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The question that I'm interested in is whether questions about WTP make any sense in a scenario where we are dealing with a paid service.

To give it a little bit of context: consider Uber, for example. Suppose that our empirical goal as a researcher is to conduct a survey among Uber users which should somehow reveal how much they value the presence and the ability to use Uber. Ideally, I want to elicit the average consumer surplus via such survey.

I'm fully aware that WTP can be properly elicited only in a controlled experiment, and that surveying people about their WTP might be not a very good approach. However, it's sometimes used when you need some figures, even if they are not very reliable (e.g. in a setting of public healthcare, frequently used in health economics).

Now, if we were dealing with some free-to-use service, then asking WTP questions (in a proper manner) seems proper in terms that we understand what this reported WTP means. However, in the case of Uber I have some doubts -- consumers already pay money for using such service as Uber, and if they are asked about their WTP for continuing to use Uber, it's not that clear and trivial to me what will their reported valuation consist of and what is the alternative in their mind (e.g. the baseline that they compare with the current situation might be the world without Uber but with the same taxi prices (so then WTP would represent only convenience of using the service), or the world without Uber with prices that were in place until Uber launched (thus implying presence of the whole effect of Uber on the market in WTP).

What is your take on this? At first glance, I didn't find a lot of literature on the topic. Please feel free to share your thoughts and maybe relevant literature.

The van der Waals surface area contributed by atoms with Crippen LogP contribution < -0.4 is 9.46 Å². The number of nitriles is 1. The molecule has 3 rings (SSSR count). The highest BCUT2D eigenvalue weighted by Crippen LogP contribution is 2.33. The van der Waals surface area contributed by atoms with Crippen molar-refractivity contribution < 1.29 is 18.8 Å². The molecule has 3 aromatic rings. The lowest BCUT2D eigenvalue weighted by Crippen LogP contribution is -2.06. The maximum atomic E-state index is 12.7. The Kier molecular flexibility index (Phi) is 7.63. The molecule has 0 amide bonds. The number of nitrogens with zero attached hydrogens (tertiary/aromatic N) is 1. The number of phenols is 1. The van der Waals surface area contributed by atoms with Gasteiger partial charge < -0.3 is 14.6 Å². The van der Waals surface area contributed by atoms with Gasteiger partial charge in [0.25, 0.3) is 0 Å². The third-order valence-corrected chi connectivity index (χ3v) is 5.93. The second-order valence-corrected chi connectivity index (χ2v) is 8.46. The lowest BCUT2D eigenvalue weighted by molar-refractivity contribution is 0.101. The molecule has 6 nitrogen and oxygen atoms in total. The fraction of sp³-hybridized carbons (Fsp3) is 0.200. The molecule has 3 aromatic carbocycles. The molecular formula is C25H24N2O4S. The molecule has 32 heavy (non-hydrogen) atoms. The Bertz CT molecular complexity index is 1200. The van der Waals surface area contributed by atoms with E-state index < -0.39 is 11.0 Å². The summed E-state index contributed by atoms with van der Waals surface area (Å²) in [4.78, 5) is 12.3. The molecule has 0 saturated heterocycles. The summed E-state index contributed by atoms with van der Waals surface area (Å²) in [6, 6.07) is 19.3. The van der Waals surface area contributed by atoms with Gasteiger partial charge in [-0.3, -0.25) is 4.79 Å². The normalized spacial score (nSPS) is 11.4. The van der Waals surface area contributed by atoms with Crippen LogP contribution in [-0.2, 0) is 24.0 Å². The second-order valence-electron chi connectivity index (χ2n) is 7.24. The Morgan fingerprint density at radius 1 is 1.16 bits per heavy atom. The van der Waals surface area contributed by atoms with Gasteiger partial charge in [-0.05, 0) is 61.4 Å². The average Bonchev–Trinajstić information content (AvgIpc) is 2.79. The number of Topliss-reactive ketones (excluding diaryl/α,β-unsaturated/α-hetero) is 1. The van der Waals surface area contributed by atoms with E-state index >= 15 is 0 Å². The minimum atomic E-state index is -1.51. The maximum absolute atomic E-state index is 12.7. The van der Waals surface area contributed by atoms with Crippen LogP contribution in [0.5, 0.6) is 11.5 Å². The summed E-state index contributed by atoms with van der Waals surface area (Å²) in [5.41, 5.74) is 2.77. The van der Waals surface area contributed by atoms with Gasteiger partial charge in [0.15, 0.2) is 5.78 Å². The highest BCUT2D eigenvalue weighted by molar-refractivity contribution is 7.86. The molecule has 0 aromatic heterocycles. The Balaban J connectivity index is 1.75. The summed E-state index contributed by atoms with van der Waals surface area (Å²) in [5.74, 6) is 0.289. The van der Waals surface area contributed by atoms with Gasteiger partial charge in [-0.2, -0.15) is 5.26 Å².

Thanks a lot in advance to everyone!

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    $\begingroup$ What do you mean by willingness to pay “approach”? Willingness to pay is by definition the maximum price customer is willing to pay for a good or service. That is not approach but some parameter that has to be empirically estimated. Also surveys are typically the worst way to try to estimate willingness to pay. I know they are sometimes used in health economics because there are no other good ways of estimating value of life and things which public healthcare needs to make decision, so some numbers have to be produced even if with bad method, but it’s not good approach in general $\endgroup$
    – 1muflon1
    Oct 21, 2023 at 14:37
  • $\begingroup$ @1muflon1 yes, I understand clearly what WTP is, I just may have worded it a bit oddly. And I clearly understand that WTP can indeed be properly elicited only in an experimental setting. However, my setting is alike the one with Uber described above, and my case is exactly when I have to produce a number even though it's not the best approach to try and determine the WTP via a survey. So really my question is -- what are the potential pitfalls and aspects of thinking of WTP when dealing with paid services. $\endgroup$ Oct 21, 2023 at 15:06
  • $\begingroup$ Could you then please edit your question to clarify it for everyone? $\endgroup$
    – 1muflon1
    Oct 21, 2023 at 15:08
  • $\begingroup$ @1muflon1 I've tried, thanks $\endgroup$ Oct 21, 2023 at 15:23
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    $\begingroup$ Shouldn't the survey tell the participants the scenario they should be considering? The scenario can be varied to get a more complete picture of how WTP depends on various factors. The demand for services like Uber is a "derived demand", and so the WTP will differ because of all sorts of things (in addition to the prices and other characteristics of substitutes). Also, the quality of Uber's service is not uniform; it depends on the driver and the levels of congestion etc. $\endgroup$
    – smcc
    Oct 21, 2023 at 16:54

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I do not believe it is a problem as long as you word your questionnaire correctly.

Willingness to pay can depend on available substitutes, as it is well known that the availability of substitutes changes the demand curve. So, if you want to know their willingness to pay for Uber, conditional on substitutes such as a taxi, just ask them to imagine that scenario.

If you want them to report willingness to pay in a world without any alternative to Uber, simply instruct them to imagine that scenario.

I don't think there is any problem with such an approach, other than what was already mentioned in the comments about the reliability of surveys. You can also inform readers in your report about these potential issues and provide an explanation.

To improve the results you can collect data on some background characteristics of the surveyed people (like age) and report results conditional these characteristics.

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